f. Various Russian sources, which spread guided by information depending on the geopolitical situation.

g. In addition, it often happens that incorrect information regarding Armenia is distributed by a third-party media or other sources simply because of unspecified or incomplete news coverage.

What are the main types of “bad” information?

The obvious, outright lie. The lie and the mixture of truth with lies. Or exact information that only contains small parts of misinformation.

These are classic and understandable phenomena. There are materials which are too emotional, where opinions and facts are hard to differentiate.  

There are tricks that are typical of curren times, where information is distributed across different online platforms.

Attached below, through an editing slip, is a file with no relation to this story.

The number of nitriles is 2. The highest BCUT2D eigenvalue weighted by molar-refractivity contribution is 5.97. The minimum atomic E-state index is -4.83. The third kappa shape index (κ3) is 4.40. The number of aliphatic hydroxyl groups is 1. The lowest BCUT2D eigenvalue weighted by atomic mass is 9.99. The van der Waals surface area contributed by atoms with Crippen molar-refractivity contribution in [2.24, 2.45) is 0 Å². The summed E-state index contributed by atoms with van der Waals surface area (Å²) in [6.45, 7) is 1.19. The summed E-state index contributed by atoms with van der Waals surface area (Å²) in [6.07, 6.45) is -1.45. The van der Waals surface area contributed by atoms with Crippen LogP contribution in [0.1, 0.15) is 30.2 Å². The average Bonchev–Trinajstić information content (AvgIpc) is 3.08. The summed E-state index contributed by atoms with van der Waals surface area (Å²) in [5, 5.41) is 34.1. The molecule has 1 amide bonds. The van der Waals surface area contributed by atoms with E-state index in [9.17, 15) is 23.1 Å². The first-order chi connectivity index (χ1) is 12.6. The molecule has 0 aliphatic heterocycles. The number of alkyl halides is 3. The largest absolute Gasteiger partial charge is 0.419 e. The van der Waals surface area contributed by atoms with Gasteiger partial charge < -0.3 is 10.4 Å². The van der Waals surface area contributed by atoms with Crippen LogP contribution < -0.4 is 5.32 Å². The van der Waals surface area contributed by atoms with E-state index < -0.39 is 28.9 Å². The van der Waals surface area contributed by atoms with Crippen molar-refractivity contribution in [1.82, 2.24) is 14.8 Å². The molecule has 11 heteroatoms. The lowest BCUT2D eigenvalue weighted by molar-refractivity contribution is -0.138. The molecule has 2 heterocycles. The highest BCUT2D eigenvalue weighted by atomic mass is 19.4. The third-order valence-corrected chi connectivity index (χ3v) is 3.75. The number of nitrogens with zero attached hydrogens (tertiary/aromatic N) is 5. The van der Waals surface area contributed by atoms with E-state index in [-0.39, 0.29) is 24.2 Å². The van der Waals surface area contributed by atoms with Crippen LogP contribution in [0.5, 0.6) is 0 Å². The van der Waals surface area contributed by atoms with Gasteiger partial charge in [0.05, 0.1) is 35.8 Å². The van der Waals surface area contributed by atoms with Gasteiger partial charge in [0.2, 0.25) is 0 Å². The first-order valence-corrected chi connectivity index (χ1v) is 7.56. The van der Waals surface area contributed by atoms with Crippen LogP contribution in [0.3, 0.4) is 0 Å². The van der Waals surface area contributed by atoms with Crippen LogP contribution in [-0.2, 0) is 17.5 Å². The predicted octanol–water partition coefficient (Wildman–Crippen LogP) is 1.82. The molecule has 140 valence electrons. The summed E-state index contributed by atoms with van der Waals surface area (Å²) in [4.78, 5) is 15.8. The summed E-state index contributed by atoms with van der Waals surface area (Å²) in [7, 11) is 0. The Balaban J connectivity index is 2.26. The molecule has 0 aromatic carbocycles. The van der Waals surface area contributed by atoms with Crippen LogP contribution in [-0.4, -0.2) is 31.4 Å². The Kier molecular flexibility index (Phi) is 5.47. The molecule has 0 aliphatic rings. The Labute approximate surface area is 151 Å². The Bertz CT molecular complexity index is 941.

Here are some of these tricks:

The creation of unknown sources.

For example, when a completely unknown website appears. Or a Facebook page, where the names of the admins are anonymous, and it’s unclear as to where they live (Facebook is already changing this point. In February the geographical location of pages’ admins will be revealed, which is already visible in a number of big pages in the Info and Ads sections).

How to deal:

In this case, it is important to always pay attention to the source. If you read the news on a website, whose address is similar to one that you already know, it already raises questions.

If the website is one you don’t know at all, try to find similar news on websites that you do know and share that particular link on social media.